July 13     OneQuiltingCircle.com
July 14     BejeweledQuilts.blogspot.com
July 15     TeachPany.blogspot.com
July 16     MadeInScraps.blogspot.com
July 17     MariaMichaelsDesigns.com/blog
July 18     Tamarinis.typepad.com
July 19     MooseStashQuilting.blogspot.com
July 20     KissedQuilts.blogspot.com
July 21     PurrfectSpots.blogspot.com
July 22     AdeleMogavero.com
July 23     ForQuiltsSake.blogspot.com
July 24     BeaQuilter.com
July 25     ConnieKresin.com
July 26     PamelaQuilts.blogspot.com
July 27     KauffmanDesigns.blogspot.com
July 28     LemonTreeSnippets.wordpress.com
July 29     FunThreads.blogspot.com

Next month we'll show you what we've made with out Island Batik fabrics, although you might catch a glimpse of some of the projects in progress during the "Our Favorite Things" hop this month.


http://www.islandbatik.com/


Monday, June 22, 2015

A Second Self - Project Quilting

"A Second Self," 20" x 20", made for Project Quilting, Focus Through the Prism, Challenge 2: Friendship Star, June 2015 in Yellow Springs, Ohio

This is my second entry in the Project Quilting "Focus Through the Prism" challenge. To play along you need to purchase a ROYGBIV hand-dyed bundle of fabric from Cherrywood Fabrics and then at the beginning of the month a traditional quilting block is selected. Participants get to chose which of the seven focus fabrics they want to emphasize for the month, but other fabrics can be added.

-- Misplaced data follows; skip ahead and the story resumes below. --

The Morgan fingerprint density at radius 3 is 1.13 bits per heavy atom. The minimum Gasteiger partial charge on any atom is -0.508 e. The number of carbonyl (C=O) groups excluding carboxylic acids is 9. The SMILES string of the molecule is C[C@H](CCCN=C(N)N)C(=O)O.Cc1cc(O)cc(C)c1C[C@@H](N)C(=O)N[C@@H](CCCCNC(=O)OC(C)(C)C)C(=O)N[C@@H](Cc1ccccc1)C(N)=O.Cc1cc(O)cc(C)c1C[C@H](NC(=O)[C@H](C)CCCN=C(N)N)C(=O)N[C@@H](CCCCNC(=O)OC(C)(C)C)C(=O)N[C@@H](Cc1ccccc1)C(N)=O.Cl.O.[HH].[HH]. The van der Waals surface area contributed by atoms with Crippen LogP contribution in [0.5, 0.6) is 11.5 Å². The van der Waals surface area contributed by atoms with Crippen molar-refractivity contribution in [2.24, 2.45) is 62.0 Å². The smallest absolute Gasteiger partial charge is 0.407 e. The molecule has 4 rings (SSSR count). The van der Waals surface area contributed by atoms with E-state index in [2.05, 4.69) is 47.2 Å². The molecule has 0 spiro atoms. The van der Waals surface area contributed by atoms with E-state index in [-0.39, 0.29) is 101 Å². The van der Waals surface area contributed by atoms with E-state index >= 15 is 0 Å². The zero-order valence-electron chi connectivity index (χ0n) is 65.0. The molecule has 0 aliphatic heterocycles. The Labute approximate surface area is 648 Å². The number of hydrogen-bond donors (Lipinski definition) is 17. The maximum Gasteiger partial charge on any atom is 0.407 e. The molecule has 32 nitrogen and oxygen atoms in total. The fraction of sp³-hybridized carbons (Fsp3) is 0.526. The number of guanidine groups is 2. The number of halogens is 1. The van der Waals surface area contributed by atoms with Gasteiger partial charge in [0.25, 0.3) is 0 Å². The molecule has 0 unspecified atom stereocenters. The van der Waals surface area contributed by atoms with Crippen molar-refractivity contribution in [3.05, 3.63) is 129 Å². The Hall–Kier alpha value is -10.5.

All quilts will be made 20" x 20" with the intention of displaying them together in the future.

June's block is "Friendship Star."

I like to work in series. This hasn't really been possible with Project Quilting thus far because it helps to know what's coming up when you start the first project. But since the "Focus Through the Prism" quilts were already all going to be the same size and use the same fabrics, I thought this would be a good opportunity to create a Project Quilting series and have all of my quilts (hopefully seven when I'm finished) look like they belong together.

So I based my design for "A Second Self" off the layout of my first "Focus Through The Prism" challenge quilt, "Monkey Tail."


First (left) I used one large block with black in the center, like I did for "Monkey Tail." But the Monkey Wrench block was a little more complex than the Friendship Star block and I didn't like how the center of the Friendship Star was changed to black.

Second (center) I shrunk down the square so there were four of them and made the corner blocks that met in the center all black. I liked that, but not the asymmetry of the stars.